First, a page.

Writing for peace. And activism in Himachal Pradesh

Lee Krishnan in Mumbai, Mohsin Tejani in Karachi: Breadloaf friends, great synergy. Photos: supplied.

Really enjoyed this Sapan online family writing workshop by educators and teacher trainers Mohsin Tejani in Karachi and Lee Krishnan in Mumbai, hosted by the amazing Khushi Kabir in Dhaka, joined by educationist and writer Benislos Thushan in Jaffna – looking dramatic due to a power cut, just before dashing off for an overnight bus to Colombo. Human rights activist and physician Fauzia Deeba from Quetta now in New Jersey talked about the floods in Pakistan and shared the In Memoriam section designed by a young journalist Sushmita Preetha in Dhaka. Senior journalist Namrata Sharma in Kathmandu delivered the heart warming closing remarks that the piece starts with.

Namrata Sharma: “Who and how can anyone say that Southasia is divided?” – screenshot from the workshop.

Lovely writeup on it by young agriculturist-researcher-educationist M. Waqas Nasir in Lahore, published as a Sapan News Network syndicated piece in several media outlets. Read it here: Divided by borders, united by aspirations. This piece and the event would not have been possible without the efforts of data analyst and researcher Priyanka Singh in New Delhi. Both she and Waqas are Sapan founder members.

I’m also happy to share this piece young lawyer Vishal Sharma in Shimla, also a Sapan founder member. I love how hard and patiently he worked on the article, taking in feedback from various friends to shape it into what it became. I also learnt a lot by working with him on it, especially the idea of ‘Himachaliyat’ which reminds me of ‘Kashmriyat’ – promoting pluralism and peace. Published in Himachal Watcher. Read it here: A young leader’s activism may be a gamechanger for the Congress in Himachal‘. Vishal had the visual specially made by an artist friend.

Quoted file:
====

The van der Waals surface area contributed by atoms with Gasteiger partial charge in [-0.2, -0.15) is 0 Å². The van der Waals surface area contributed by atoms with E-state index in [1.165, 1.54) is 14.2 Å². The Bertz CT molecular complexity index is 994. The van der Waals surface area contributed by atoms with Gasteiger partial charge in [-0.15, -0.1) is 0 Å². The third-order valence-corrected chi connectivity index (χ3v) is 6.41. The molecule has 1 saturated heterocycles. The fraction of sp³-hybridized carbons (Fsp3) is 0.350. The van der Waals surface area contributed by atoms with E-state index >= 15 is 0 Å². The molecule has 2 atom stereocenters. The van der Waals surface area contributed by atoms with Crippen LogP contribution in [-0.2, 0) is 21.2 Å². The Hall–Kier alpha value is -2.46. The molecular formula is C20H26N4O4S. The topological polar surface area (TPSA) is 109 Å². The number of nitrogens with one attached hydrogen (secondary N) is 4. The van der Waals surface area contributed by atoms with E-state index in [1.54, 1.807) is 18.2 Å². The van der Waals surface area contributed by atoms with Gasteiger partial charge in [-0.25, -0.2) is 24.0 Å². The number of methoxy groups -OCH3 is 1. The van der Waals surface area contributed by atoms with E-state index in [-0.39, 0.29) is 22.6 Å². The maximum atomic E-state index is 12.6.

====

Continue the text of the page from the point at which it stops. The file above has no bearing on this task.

Vikramaditya Singh uses the shield of “Himachaliyat” and “Virbhadra Singh Vikas Model” to counter political rivals. Visual by artist Deepak Saroj in Noida

Uphold the rights of the incarcerated in South Asia, say human-rights advocates

Meant to share this earlier – great discussion last weekend on the rights of the incarcerated in South Asia, organised by Sapan, the South Asia Peace Action Network. Besides human rights advocates and experts, there were testimonies from those who have suffered incarceration, and presentations from Sapan volunteers about prison conditions and best practices in the region. The issues raised are relevant beyond the region. Hope we can keep the momentum going – and we need help to do that. Please like, comment, share and post about this issue that affects all of society. Thank you.

Participants turned on cameras at the end for a group photo. Collage by Aekta Kapoor, eShe magazine.

29 August 2021: “If the government becomes the monster that it can be, then the belly of the beast contains the people in jail”, said Nepali journalist Kanak Mani Dixit, speaking at a regional session on the rights of the incarcerated in South Asia, particularly in light of the ongoing Covid-19 pandemic.

He was among the prominent activists, legal experts, concerned citizens, and formerly incarcerated persons across the region who came together online to discuss the issue on Sunday, 29 August 2021, under the umbrella of Sapan, the South Asia Peace Action Network, of which he is a founding member. 

Held a day before the International Day of the Victims of Enforced Disappearances, 30 August, the meeting underlined the need to recognise enforced disappearance as a distinct crime. The recent commemoration of World Humanitarian Day on 19 August also pegged the need for compassion and empathy for vulnerable communities. The tragic situation in Afghanistan further highlights the need for solidarity in the region and to insist on upholding human rights principles.

The event featured gut-wrenching testimonies in various languages from those who have experienced incarceration in the region, including those who were picked up but not produced before the courts for months or years. Those who fill the prisons tend to be the poorest of the poor as many pointed out.

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